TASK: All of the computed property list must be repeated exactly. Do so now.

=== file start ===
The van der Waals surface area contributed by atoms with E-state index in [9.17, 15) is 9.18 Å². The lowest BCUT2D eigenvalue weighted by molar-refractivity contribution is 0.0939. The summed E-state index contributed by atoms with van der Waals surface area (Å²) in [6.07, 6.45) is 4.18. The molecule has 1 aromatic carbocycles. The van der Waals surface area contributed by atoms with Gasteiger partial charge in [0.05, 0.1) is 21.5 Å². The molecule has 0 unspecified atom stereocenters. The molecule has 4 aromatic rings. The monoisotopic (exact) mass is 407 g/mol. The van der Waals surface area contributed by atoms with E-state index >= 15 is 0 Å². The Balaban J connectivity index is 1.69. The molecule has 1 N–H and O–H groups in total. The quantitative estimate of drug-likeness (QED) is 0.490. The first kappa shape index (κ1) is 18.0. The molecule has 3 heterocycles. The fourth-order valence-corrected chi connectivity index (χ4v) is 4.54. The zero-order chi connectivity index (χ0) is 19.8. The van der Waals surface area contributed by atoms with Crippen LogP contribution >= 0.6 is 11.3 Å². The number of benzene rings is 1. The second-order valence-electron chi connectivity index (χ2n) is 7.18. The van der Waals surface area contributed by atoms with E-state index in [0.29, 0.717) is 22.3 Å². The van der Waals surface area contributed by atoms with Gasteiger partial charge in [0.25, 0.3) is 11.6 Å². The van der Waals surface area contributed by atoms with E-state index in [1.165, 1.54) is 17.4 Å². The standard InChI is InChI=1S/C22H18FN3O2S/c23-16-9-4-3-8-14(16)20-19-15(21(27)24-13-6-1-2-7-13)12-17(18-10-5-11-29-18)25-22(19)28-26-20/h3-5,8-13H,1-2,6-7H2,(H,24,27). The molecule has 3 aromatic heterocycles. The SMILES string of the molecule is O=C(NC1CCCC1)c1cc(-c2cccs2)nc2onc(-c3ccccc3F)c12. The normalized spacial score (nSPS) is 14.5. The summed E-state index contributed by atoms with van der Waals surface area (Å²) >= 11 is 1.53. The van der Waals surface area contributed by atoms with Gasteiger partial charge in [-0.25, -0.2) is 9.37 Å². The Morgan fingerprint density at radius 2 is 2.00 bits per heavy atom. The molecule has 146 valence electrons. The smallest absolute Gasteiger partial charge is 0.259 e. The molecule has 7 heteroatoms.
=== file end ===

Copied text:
The van der Waals surface area contributed by atoms with E-state index in [9.17, 15) is 9.18 Å². The lowest BCUT2D eigenvalue weighted by molar-refractivity contribution is 0.0939. The summed E-state index contributed by atoms with van der Waals surface area (Å²) in [6.07, 6.45) is 4.18. The molecule has 1 aromatic carbocycles. The van der Waals surface area contributed by atoms with Gasteiger partial charge in [0.05, 0.1) is 21.5 Å². The molecule has 0 unspecified atom stereocenters. The molecule has 4 aromatic rings. The monoisotopic (exact) mass is 407 g/mol. The van der Waals surface area contributed by atoms with E-state index >= 15 is 0 Å². The Balaban J connectivity index is 1.69. The molecule has 1 N–H and O–H groups in total. The quantitative estimate of drug-likeness (QED) is 0.490. The first kappa shape index (κ1) is 18.0. The molecule has 3 heterocycles. The fourth-order valence-corrected chi connectivity index (χ4v) is 4.54. The zero-order chi connectivity index (χ0) is 19.8. The van der Waals surface area contributed by atoms with Crippen LogP contribution >= 0.6 is 11.3 Å². The number of benzene rings is 1. The second-order valence-electron chi connectivity index (χ2n) is 7.18. The van der Waals surface area contributed by atoms with E-state index in [0.29, 0.717) is 22.3 Å². The van der Waals surface area contributed by atoms with Gasteiger partial charge in [0.25, 0.3) is 11.6 Å². The van der Waals surface area contributed by atoms with E-state index in [1.165, 1.54) is 17.4 Å². The standard InChI is InChI=1S/C22H18FN3O2S/c23-16-9-4-3-8-14(16)20-19-15(21(27)24-13-6-1-2-7-13)12-17(18-10-5-11-29-18)25-22(19)28-26-20/h3-5,8-13H,1-2,6-7H2,(H,24,27). The molecule has 3 aromatic heterocycles. The SMILES string of the molecule is O=C(NC1CCCC1)c1cc(-c2cccs2)nc2onc(-c3ccccc3F)c12. The normalized spacial score (nSPS) is 14.5. The summed E-state index contributed by atoms with van der Waals surface area (Å²) >= 11 is 1.53. The van der Waals surface area contributed by atoms with Gasteiger partial charge in [-0.25, -0.2) is 9.37 Å². The Morgan fingerprint density at radius 2 is 2.00 bits per heavy atom. The molecule has 146 valence electrons. The smallest absolute Gasteiger partial charge is 0.259 e. The molecule has 7 heteroatoms.